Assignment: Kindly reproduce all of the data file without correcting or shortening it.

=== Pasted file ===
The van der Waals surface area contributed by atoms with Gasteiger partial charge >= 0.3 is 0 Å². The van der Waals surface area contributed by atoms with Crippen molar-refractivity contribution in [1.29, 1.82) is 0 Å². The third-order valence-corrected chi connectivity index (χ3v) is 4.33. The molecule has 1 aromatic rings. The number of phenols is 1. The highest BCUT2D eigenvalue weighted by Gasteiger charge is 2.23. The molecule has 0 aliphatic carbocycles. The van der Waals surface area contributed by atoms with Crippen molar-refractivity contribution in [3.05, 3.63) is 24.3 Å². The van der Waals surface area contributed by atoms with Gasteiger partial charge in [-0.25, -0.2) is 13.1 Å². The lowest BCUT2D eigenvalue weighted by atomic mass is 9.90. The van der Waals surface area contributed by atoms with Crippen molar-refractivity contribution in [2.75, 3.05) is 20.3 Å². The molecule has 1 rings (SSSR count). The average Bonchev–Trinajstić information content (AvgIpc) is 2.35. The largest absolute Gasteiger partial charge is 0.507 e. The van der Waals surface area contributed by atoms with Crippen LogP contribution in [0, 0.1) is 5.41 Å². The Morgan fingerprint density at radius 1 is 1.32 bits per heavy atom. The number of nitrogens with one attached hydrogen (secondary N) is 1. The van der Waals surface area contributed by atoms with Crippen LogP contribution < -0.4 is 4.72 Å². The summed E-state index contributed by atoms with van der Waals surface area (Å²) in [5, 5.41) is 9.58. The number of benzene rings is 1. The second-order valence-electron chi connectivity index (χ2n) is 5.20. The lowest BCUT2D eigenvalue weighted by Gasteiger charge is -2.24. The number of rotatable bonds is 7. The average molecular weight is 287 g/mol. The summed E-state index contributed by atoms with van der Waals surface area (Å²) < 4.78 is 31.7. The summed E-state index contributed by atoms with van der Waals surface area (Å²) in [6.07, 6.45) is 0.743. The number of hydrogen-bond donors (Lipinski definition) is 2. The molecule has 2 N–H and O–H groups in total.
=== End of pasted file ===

The van der Waals surface area contributed by atoms with Gasteiger partial charge >= 0.3 is 0 Å². The van der Waals surface area contributed by atoms with Crippen molar-refractivity contribution in [1.29, 1.82) is 0 Å². The third-order valence-corrected chi connectivity index (χ3v) is 4.33. The molecule has 1 aromatic rings. The number of phenols is 1. The highest BCUT2D eigenvalue weighted by Gasteiger charge is 2.23. The molecule has 0 aliphatic carbocycles. The van der Waals surface area contributed by atoms with Crippen molar-refractivity contribution in [3.05, 3.63) is 24.3 Å². The van der Waals surface area contributed by atoms with Gasteiger partial charge in [-0.25, -0.2) is 13.1 Å². The lowest BCUT2D eigenvalue weighted by atomic mass is 9.90. The van der Waals surface area contributed by atoms with Crippen molar-refractivity contribution in [2.75, 3.05) is 20.3 Å². The molecule has 1 rings (SSSR count). The average Bonchev–Trinajstić information content (AvgIpc) is 2.35. The largest absolute Gasteiger partial charge is 0.507 e. The van der Waals surface area contributed by atoms with Crippen LogP contribution in [0, 0.1) is 5.41 Å². The Morgan fingerprint density at radius 1 is 1.32 bits per heavy atom. The number of nitrogens with one attached hydrogen (secondary N) is 1. The van der Waals surface area contributed by atoms with Crippen LogP contribution < -0.4 is 4.72 Å². The summed E-state index contributed by atoms with van der Waals surface area (Å²) in [5, 5.41) is 9.58. The number of benzene rings is 1. The second-order valence-electron chi connectivity index (χ2n) is 5.20. The lowest BCUT2D eigenvalue weighted by Gasteiger charge is -2.24. The number of rotatable bonds is 7. The average molecular weight is 287 g/mol. The summed E-state index contributed by atoms with van der Waals surface area (Å²) < 4.78 is 31.7. The summed E-state index contributed by atoms with van der Waals surface area (Å²) in [6.07, 6.45) is 0.743. The number of hydrogen-bond donors (Lipinski definition) is 2. The molecule has 2 N–H and O–H groups in total.